George Clooney’s new fiancée, Amal Alamuddin, is gorgeous, brilliant, and self-assured — but she isn’t perfect! RadarOnline.com has learned that the successful international attorney has come under fire for her work with leaders of the troubled nation of Bahrain, where she worked as advisor to the King, who is known as one of “the world’s enduring dictators.” Does Clooney know?
One year after starting her legal career in London, Alamuddin served as legal adviser to King Hamad bin Isa al-Khalifa as part of the Bahrain Independent Commission of Inquiry, intended to uncover human rights violations in the country. That same year, the King was named by CBSNews.com as “one of the world’s enduring dictators,” noting his use of “martial law,” and “gross human rights violations and protester murders,” which numbered at least 11 in that year. CBS also accused security forces under his command of “indiscriminate abduction and torture of dissidents.”
But although Alamuddin’s work on the inquiry — which was commissioned by the King — was supposedly intended to uncover human rights violations, leading policy blog PolicyMic.com called the final result “a whitewash” and revealed that more than 30 people have been killed by the same security forces supposedly under investigation since the report’s release.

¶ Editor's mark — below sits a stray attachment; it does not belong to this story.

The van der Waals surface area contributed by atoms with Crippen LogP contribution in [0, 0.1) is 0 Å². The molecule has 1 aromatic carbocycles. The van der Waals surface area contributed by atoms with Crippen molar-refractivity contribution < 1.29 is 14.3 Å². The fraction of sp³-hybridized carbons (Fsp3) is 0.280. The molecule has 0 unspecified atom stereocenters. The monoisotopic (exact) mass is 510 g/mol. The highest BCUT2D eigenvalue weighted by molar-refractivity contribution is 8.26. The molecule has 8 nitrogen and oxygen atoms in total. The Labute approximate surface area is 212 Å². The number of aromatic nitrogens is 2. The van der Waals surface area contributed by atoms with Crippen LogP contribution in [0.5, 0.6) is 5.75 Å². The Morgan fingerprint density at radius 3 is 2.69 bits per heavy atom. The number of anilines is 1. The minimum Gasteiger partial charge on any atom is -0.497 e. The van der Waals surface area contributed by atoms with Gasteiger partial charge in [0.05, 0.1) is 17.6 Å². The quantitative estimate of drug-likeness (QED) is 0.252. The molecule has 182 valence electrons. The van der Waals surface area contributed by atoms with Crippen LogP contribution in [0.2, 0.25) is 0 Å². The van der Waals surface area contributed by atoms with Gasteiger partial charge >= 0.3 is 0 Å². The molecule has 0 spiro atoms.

Indeed, the country has been slow to take up the report’s recommendations, with an April 25, 2014, report from Human Rights Watch noting that “there is no evidence that post-BICI initiatives … have been effective in stopping torture and holding torturers criminally accountable for their actions.” An additional report from Americans for Democracy and Human Rights in Bahrain claims that Bahrain “has failed to implement any of the 176 recommendations” of the commission.
Alamuddin, 36, has since stepped down from her role as advisor to the King. But nevertheless, despite what Human Rights Watch called the country’s “reputation for torture,” PolicyMic claims she has “co-authored a book arguing for an Arab Court for Human Rights, which will be based in Bahrain,” a decision they called “eyebrow-raising, given the country’s human rights record.”
“Alamuddin has the ear of the Bahraini government, as well as the eyes of the world,” the site’s Lead World Editor, Sara Yasin, wrote. “She’s been working on serious human rights issues in Syria, as well as on drones. Perhaps it is time for her to press Bahrain to take its human rights violations seriously too.”